Nicotinamide is a sirtuin reaction product and a well-known inhibitor of sirtuins [5356,67,68]. NAM inhibition of yeast and mammalian sirtuins has been biochemically and kinetically studied [54,55,67,71,72], but to our knowledge, it has not been studied in depth in a bacterial sirtuin. To study CobB nicotinamide inhibition, acetylated Acs was incubated in a 12:1 ratio with CobB. Acs activity was measured after 4 hours of reaction. Nicotinamide concentrations were quantified in a parallel assay employing coupled nicotinamidase and glutamate dehydrogenase reactions. The highest CobB activity (0% inhibition) was assured by coupling the nicotinamidase enzyme. The value was determined by studying CobB activity at 0.5 mM NAD+ and different NAM concentrations (Fig 3A). The IC50 value was approximately 52 μM. To determine the inhibition constant (ki), NAD+ concentration was varied from 0 to 1 mM (10, 50, 500 and 1000 μM) at different NAM concentrations and a Dixon plot (1/v vs NAM concentrations at different [NAD+]) was made (Fig 3B). The calculated value of ki was approximately 108 μM NAD+. To complete the inhibition study, a double-reciprocal plot (1/v versus 1/ [NAD+]) at different NAM concentrations was carried out (Fig 3C). These plots suggest that the activity of the CobB sirtuin has a non-competitive inhibition mechanism. This result is in concordance with the transglycosidation mechanism proposed for most examples of sirtuin nicotinamide inhibition [53,56,73].

Fig 3
Analysis of CobB inhibition by nicotinamide.

Nicotinamide concentrations are high enough to regulate CobB in vivo

Nicotinamide is an E. coli metabolite in the NAD+ salvage pathway, an important route that allows NAD+ recycling. NAM is synthetized from NAD+ by the protein NMN nucleosidase and is released by nicotinamidase (PncA) to form nicotinamidic acid. In this study, E. coli PncA has been biochemically characterized. To kinetically characterize PncA, kinetics assays were performed in which the nicotinamide concentration was varied from 0 to 5 mM and the PncA concentration was 0.76 μM. The enzyme showed Michaelis-Menten kinetics with values of 0.175 ± 0.027 mM and 2.05 ± 0.07 U/mg for Km and Vmax, respectively (Fig 4). This Km value is higher than the value reported for nicotinamidase enzymes from other organisms (2–110 μM) [74,75]. PncA inhibition by 3-pyridinecarbonitrile and 3-pyridinecarboxaldehide, a potent irreversible and a reversible competitive inhibitors of Mycobacterium tuberculosis nicotinamidase [74], respectively, was evaluated. PncA activity was measured at different nicotinamide concentrations after incubating the enzyme with 1 mM inhibitor for 10 minutes at 37°C. Nicotinamidase activity was undetectable in both assays. This result confirms PncA inhibition by 3-pyridinecarbonitrile and 3-pyridinecarboxaldehide in vitro. The relatively high nicotinamidase Km determined in this work could suggest, based on this inhibition study (Fig 3), that E. coli intracellular nicotinamide concentrations are high enough to regulate CobB activity in vivo.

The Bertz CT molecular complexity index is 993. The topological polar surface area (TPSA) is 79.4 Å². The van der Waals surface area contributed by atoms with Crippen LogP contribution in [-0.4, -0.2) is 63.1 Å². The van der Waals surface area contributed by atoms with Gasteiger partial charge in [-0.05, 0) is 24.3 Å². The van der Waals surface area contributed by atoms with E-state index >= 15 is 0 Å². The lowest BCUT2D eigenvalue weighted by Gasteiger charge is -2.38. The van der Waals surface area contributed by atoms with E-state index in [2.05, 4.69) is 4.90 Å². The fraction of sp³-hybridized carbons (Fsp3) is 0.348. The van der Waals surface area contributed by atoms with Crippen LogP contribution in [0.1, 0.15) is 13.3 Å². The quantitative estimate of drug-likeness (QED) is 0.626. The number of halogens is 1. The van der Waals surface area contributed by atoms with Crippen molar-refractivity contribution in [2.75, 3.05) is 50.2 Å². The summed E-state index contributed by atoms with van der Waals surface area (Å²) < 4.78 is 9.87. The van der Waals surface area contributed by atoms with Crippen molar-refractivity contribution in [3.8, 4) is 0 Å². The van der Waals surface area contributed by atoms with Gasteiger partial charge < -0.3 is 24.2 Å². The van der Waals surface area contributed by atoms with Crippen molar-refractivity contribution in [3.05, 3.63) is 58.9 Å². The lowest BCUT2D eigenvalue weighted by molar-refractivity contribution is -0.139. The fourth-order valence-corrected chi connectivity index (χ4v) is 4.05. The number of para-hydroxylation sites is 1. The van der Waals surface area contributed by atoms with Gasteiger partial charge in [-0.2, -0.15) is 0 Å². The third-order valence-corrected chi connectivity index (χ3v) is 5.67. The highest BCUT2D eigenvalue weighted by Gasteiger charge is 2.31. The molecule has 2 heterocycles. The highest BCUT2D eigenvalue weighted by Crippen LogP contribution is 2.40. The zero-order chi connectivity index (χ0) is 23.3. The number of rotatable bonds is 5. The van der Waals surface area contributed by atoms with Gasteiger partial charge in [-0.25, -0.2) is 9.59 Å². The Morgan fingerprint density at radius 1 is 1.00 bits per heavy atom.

Fig 4
Nicotinamidase kinetics characterization.

To study in vivo CobB regulation by nicotinamide, intracellular nicotinamide concentrations were measured during the exponential and stationary growth phases for both the E. coli wt strain and a ΔpncA mutant growing in minimal and complex media with glucose or glycerol as their carbon sources. The resultant concentrations are summarized in Table 2.

Table 2
Intracellular nicotinamide concentrations.

Nicotinamide concentrations in cells were higher in complex than in minimal medium and higher concentrations were generally found during exponential growth. The ΔpncA mutant showed higher nicotinamide concentrations than the wt strain (approximately 2.5 times higher in complex TB7 medium). The maximum concentration was quantified for the pncA mutant during the exponential growth phase growing in TB7 complex medium supplemented with glycerol.

CobB could be regulated in vivo by nicotinamide

To study in vivo CobB regulation by nicotinamide, physiological characterization of E. coli wt, ΔcobB and ΔpncA strains was carried out. Specific growth rates, glucose and glycerol consumption and acetate overflow were analysed for the strains growing in minimal and complex media with glucose or glycerol as carbon source. Specific growth rates in MM9 medium with glucose were lower in the cobB mutant than in the wt strain, while significant differences were not observed in the rest of media. The pncA mutant also grew slower than E. coli wt, with a value similar to that observed for ΔcobB. The results are shown in Table 3.

Table 3
Specific growth rate.

Glucose and glycerol consumption were not affected by cobB or pncA depletion; however, extracellular acetate levels, as a consequence of E. coli acetate overflow from bacteria growing in MM9 with glucose, were higher in the mutant strains (Fig 5). Observing similar behaviour in the deletion strains suggests total or partial CobB inhibition in the ΔpncA strain due to a higher intracellular nicotinamide concentration.

Fig 5
Acetate overflow.

To analyse the acetylation levels in the strains, a western blot of total protein extract, employing an anti-acetyl-lysine antibody, was carried out. The strains were grown in TB7 supplemented and non-supplemented with glucose, and cells were harvested during the mid-exponential (OD600 = 1) and stationary phases. The western blot did not show differences in the acetylation of the protein extracts. The similar acetylation patterns in wt and ΔcobB strains have been previously detected by other authors [7,15].